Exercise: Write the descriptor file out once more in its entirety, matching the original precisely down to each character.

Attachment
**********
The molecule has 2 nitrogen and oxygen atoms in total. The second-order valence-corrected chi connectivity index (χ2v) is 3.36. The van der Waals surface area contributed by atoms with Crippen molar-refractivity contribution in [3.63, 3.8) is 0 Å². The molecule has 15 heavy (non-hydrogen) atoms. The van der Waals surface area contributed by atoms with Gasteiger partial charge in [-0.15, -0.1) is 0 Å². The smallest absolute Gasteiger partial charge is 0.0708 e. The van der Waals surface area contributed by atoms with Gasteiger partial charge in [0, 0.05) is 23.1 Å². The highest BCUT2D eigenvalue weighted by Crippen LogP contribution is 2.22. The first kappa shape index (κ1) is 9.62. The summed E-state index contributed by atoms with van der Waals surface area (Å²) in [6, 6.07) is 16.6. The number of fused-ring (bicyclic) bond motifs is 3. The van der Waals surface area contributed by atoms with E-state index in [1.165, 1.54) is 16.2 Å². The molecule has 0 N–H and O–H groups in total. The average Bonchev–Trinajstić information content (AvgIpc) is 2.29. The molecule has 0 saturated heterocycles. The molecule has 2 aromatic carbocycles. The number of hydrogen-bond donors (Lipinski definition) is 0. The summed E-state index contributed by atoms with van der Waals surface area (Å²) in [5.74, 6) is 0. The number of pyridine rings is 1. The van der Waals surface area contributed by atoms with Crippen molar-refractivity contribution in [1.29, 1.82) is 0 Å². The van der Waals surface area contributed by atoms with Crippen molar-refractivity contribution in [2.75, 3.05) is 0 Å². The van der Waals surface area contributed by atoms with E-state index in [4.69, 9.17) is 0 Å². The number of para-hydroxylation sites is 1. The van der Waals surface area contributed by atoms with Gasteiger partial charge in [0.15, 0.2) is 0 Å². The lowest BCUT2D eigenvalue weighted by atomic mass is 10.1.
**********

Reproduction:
The molecule has 2 nitrogen and oxygen atoms in total. The second-order valence-corrected chi connectivity index (χ2v) is 3.36. The van der Waals surface area contributed by atoms with Crippen molar-refractivity contribution in [3.63, 3.8) is 0 Å². The molecule has 15 heavy (non-hydrogen) atoms. The van der Waals surface area contributed by atoms with Gasteiger partial charge in [-0.15, -0.1) is 0 Å². The smallest absolute Gasteiger partial charge is 0.0708 e. The van der Waals surface area contributed by atoms with Gasteiger partial charge in [0, 0.05) is 23.1 Å². The highest BCUT2D eigenvalue weighted by Crippen LogP contribution is 2.22. The first kappa shape index (κ1) is 9.62. The summed E-state index contributed by atoms with van der Waals surface area (Å²) in [6, 6.07) is 16.6. The number of fused-ring (bicyclic) bond motifs is 3. The van der Waals surface area contributed by atoms with E-state index in [1.165, 1.54) is 16.2 Å². The molecule has 0 N–H and O–H groups in total. The average Bonchev–Trinajstić information content (AvgIpc) is 2.29. The molecule has 0 saturated heterocycles. The molecule has 2 aromatic carbocycles. The number of hydrogen-bond donors (Lipinski definition) is 0. The summed E-state index contributed by atoms with van der Waals surface area (Å²) in [5.74, 6) is 0. The number of pyridine rings is 1. The van der Waals surface area contributed by atoms with Crippen molar-refractivity contribution in [1.29, 1.82) is 0 Å². The van der Waals surface area contributed by atoms with Crippen molar-refractivity contribution in [2.75, 3.05) is 0 Å². The van der Waals surface area contributed by atoms with E-state index in [4.69, 9.17) is 0 Å². The number of para-hydroxylation sites is 1. The van der Waals surface area contributed by atoms with Gasteiger partial charge in [0.15, 0.2) is 0 Å². The lowest BCUT2D eigenvalue weighted by atomic mass is 10.1.